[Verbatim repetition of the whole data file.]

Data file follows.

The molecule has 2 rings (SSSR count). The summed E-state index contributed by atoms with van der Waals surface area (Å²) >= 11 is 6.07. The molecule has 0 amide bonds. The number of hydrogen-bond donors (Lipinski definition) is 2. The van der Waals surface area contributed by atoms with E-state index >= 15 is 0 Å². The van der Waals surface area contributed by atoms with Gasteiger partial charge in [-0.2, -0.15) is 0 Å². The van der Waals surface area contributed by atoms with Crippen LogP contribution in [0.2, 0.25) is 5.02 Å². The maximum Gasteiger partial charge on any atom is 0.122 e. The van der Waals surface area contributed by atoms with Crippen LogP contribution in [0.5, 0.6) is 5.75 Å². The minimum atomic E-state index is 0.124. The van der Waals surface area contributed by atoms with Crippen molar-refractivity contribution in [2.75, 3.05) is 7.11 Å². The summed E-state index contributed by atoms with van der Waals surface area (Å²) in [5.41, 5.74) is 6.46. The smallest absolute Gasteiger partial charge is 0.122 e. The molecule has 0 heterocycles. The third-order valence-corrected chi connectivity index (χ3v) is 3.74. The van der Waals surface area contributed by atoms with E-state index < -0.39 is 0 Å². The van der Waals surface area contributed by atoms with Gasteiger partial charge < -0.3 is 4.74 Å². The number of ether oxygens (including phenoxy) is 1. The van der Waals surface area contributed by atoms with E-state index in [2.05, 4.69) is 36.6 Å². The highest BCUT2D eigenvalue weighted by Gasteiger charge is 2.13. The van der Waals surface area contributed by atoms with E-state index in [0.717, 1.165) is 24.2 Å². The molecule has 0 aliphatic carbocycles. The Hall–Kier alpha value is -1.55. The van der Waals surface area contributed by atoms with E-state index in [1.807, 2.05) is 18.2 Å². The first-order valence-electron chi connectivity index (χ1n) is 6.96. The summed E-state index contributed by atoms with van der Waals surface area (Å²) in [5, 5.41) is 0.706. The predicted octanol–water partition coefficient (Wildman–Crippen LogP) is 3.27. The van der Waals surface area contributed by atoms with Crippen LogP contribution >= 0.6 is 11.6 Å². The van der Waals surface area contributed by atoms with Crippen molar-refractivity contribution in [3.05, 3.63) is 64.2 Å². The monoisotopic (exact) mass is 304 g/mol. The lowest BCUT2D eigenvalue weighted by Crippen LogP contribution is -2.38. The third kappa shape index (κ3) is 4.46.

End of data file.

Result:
The molecule has 2 rings (SSSR count). The summed E-state index contributed by atoms with van der Waals surface area (Å²) >= 11 is 6.07. The molecule has 0 amide bonds. The number of hydrogen-bond donors (Lipinski definition) is 2. The van der Waals surface area contributed by atoms with E-state index >= 15 is 0 Å². The van der Waals surface area contributed by atoms with Gasteiger partial charge in [-0.2, -0.15) is 0 Å². The van der Waals surface area contributed by atoms with Crippen LogP contribution in [0.2, 0.25) is 5.02 Å². The maximum Gasteiger partial charge on any atom is 0.122 e. The van der Waals surface area contributed by atoms with Crippen LogP contribution in [0.5, 0.6) is 5.75 Å². The minimum atomic E-state index is 0.124. The van der Waals surface area contributed by atoms with Crippen molar-refractivity contribution in [2.75, 3.05) is 7.11 Å². The summed E-state index contributed by atoms with van der Waals surface area (Å²) in [5.41, 5.74) is 6.46. The smallest absolute Gasteiger partial charge is 0.122 e. The molecule has 0 heterocycles. The third-order valence-corrected chi connectivity index (χ3v) is 3.74. The van der Waals surface area contributed by atoms with E-state index < -0.39 is 0 Å². The van der Waals surface area contributed by atoms with Gasteiger partial charge < -0.3 is 4.74 Å². The number of ether oxygens (including phenoxy) is 1. The van der Waals surface area contributed by atoms with E-state index in [2.05, 4.69) is 36.6 Å². The highest BCUT2D eigenvalue weighted by Gasteiger charge is 2.13. The van der Waals surface area contributed by atoms with E-state index in [0.717, 1.165) is 24.2 Å². The molecule has 0 aliphatic carbocycles. The Hall–Kier alpha value is -1.55. The van der Waals surface area contributed by atoms with E-state index in [1.807, 2.05) is 18.2 Å². The first-order valence-electron chi connectivity index (χ1n) is 6.96. The summed E-state index contributed by atoms with van der Waals surface area (Å²) in [5, 5.41) is 0.706. The predicted octanol–water partition coefficient (Wildman–Crippen LogP) is 3.27. The van der Waals surface area contributed by atoms with Crippen LogP contribution >= 0.6 is 11.6 Å². The van der Waals surface area contributed by atoms with Crippen molar-refractivity contribution in [3.05, 3.63) is 64.2 Å². The monoisotopic (exact) mass is 304 g/mol. The lowest BCUT2D eigenvalue weighted by Crippen LogP contribution is -2.38. The third kappa shape index (κ3) is 4.46.